CHICAGO - Illinois State Police on Monday submitted an emergency rule to allow for broader use of "clear and present danger" reports — aimed at barring applicants from receiving a firearm owner’s identification card or revoking a current card for those who exhibit violent or suicidal behavior.
It’s an effort by Gov. J.B. Pritzker and the Illinois State Police to close a loophole two weeks after Robert E. Crimo III was charged with killing seven people at the Fourth of July Highland Park parade.
Crimo was able to get a FOID card and buy multiple guns, despite two separate 2019 incidents in which he allegedly threatened to harm himself and his family. After the suspect was charged, State Police director Brendan Kelly said there had been "insufficient basis" to deny Crimo’s request for a FOID card — with family members denying his threats and no domestic violence order or court order restraining him from having a gun.
Deemed a "first step" by gun control advocates, the new emergency rule is designed to allow State Police to consider a larger range of information in the definition of clear and present danger and clarify the agency’s authority to use the reports.
Illinois’ rule change comes as states such as New York and New Jersey tighten gun legislation in light of mass shootings in Uvalde, Texas and Buffalo, New York. States are also creating a patchwork of legislation in response to the Supreme Court decision that dismantled New York’s state law that placed restrictions on carrying handguns.
Illinois State Police, under the direction of Pritzker, submitted the emergency rule change to the Illinois secretary of state’s office, which will implement "broader use" of the reports that can bar applicants from receiving a FOID card or revoke a current FOID card, state police said.
Pritzker, in a statement, said the rule change will allow State Police to "see a fuller picture of an applicant’s history and keep the people of Illinois safe from those who should not be in possession of firearms."
State Police said administrative rules had "limited and complicated" their ability to consider clear and present danger information over time. The former administrative rule required a clear and present danger to be "impending," "imminent," "substantial" or "significant."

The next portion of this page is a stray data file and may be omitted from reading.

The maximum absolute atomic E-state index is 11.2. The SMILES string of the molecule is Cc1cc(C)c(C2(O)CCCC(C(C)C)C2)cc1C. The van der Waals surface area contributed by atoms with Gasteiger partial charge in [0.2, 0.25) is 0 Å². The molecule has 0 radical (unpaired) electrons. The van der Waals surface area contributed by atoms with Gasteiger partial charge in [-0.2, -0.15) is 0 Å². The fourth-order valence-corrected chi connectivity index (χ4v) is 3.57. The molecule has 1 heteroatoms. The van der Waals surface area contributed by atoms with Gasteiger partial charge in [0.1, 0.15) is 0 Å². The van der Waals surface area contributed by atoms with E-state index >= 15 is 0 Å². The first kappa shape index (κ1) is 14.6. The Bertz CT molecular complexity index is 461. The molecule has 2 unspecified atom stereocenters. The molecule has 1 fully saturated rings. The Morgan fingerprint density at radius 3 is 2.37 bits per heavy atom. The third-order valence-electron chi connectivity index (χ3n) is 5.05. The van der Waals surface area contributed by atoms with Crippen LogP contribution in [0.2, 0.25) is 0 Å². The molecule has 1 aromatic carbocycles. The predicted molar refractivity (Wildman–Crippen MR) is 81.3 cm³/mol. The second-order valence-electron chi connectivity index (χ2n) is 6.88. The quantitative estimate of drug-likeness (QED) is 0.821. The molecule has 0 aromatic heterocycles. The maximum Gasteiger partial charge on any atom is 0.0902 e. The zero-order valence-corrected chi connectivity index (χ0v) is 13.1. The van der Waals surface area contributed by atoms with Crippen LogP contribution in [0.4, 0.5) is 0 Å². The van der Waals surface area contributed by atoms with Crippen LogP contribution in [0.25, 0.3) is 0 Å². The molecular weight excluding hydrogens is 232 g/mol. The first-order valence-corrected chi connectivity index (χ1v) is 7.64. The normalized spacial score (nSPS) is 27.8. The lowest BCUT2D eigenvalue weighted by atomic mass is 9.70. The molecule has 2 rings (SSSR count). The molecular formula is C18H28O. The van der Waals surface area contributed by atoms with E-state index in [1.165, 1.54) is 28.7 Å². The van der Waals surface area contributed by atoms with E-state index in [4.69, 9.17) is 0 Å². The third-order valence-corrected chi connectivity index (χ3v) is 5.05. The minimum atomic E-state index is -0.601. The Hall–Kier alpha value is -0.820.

Under state law, clear and present danger is defined as involving "physical or verbal behavior, such as violent, suicidal, or assaultive threats, actions, or other behavior." The emergency rule will allow State Police to consider a larger range of information by applying the statutory definition of clear and present danger. The rules also clarify State Police’s authority to use and retain clear and present danger reports to the fullest extent allowed by state and federal law.
Emergency rules go into effect within 10 days of filing but remain in effect for no more than 150 days. But State Police want to make those changes permanent.
Back in June, Pritzker said he would call legislators back to Springfield for a special session to "further enshrine" reproductive protections in light of the Supreme Court decision to overturn Roe v. Wade. But a day after the Highland Park shooting, Pritzker and Democratic leaders pushed back the proposed timetable for the session, saying they’d be back "in the coming months."
Immediately after the shooting, Pritzker’s office began looking at everything from training and education about the Firearm Restraining Order, or the "Red Flag" law designed to keep guns away from those deemed a danger to themselves or others to putting into state statute the amount of time a "clear and present danger" file should be kept, even if it’s ruled to be unfounded.
The Gun Violence Prevention Political Action Committee on Monday applauded the emergency rule but called it a "first step." The group is urging Pritzker to take immediate action to ban assault weapons and high capacity magazines. Pritzker has already voiced support for both efforts.